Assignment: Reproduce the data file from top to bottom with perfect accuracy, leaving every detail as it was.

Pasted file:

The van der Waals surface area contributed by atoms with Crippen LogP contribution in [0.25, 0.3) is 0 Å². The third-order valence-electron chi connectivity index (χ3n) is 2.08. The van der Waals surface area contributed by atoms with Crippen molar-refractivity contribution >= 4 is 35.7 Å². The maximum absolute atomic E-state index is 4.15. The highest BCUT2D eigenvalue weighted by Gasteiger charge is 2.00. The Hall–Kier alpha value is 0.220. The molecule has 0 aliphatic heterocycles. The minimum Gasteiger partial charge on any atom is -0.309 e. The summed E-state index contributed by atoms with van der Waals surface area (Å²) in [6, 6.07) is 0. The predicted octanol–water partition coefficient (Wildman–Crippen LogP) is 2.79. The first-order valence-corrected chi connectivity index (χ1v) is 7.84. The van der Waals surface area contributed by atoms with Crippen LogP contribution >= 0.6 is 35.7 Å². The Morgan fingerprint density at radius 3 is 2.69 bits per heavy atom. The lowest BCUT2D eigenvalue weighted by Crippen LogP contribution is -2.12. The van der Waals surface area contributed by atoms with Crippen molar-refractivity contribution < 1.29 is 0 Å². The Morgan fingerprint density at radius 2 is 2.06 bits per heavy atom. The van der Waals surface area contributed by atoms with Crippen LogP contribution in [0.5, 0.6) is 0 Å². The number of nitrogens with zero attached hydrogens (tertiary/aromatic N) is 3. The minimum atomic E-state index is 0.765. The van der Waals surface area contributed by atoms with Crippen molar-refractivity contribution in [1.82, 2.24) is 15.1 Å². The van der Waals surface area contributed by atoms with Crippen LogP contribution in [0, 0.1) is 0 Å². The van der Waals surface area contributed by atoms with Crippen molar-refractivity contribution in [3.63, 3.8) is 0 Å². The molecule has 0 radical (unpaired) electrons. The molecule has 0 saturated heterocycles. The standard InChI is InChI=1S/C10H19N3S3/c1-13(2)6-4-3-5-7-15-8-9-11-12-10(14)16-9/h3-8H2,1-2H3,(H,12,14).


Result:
The van der Waals surface area contributed by atoms with Crippen LogP contribution in [0.25, 0.3) is 0 Å². The third-order valence-electron chi connectivity index (χ3n) is 2.08. The van der Waals surface area contributed by atoms with Crippen molar-refractivity contribution >= 4 is 35.7 Å². The maximum absolute atomic E-state index is 4.15. The highest BCUT2D eigenvalue weighted by Gasteiger charge is 2.00. The Hall–Kier alpha value is 0.220. The molecule has 0 aliphatic heterocycles. The minimum Gasteiger partial charge on any atom is -0.309 e. The summed E-state index contributed by atoms with van der Waals surface area (Å²) in [6, 6.07) is 0. The predicted octanol–water partition coefficient (Wildman–Crippen LogP) is 2.79. The first-order valence-corrected chi connectivity index (χ1v) is 7.84. The van der Waals surface area contributed by atoms with Crippen LogP contribution >= 0.6 is 35.7 Å². The Morgan fingerprint density at radius 3 is 2.69 bits per heavy atom. The lowest BCUT2D eigenvalue weighted by Crippen LogP contribution is -2.12. The van der Waals surface area contributed by atoms with Crippen molar-refractivity contribution < 1.29 is 0 Å². The Morgan fingerprint density at radius 2 is 2.06 bits per heavy atom. The van der Waals surface area contributed by atoms with Crippen LogP contribution in [0.5, 0.6) is 0 Å². The number of nitrogens with zero attached hydrogens (tertiary/aromatic N) is 3. The minimum atomic E-state index is 0.765. The van der Waals surface area contributed by atoms with Crippen molar-refractivity contribution in [1.82, 2.24) is 15.1 Å². The van der Waals surface area contributed by atoms with Crippen LogP contribution in [0, 0.1) is 0 Å². The van der Waals surface area contributed by atoms with Crippen molar-refractivity contribution in [3.63, 3.8) is 0 Å². The molecule has 0 radical (unpaired) electrons. The molecule has 0 saturated heterocycles. The standard InChI is InChI=1S/C10H19N3S3/c1-13(2)6-4-3-5-7-15-8-9-11-12-10(14)16-9/h3-8H2,1-2H3,(H,12,14).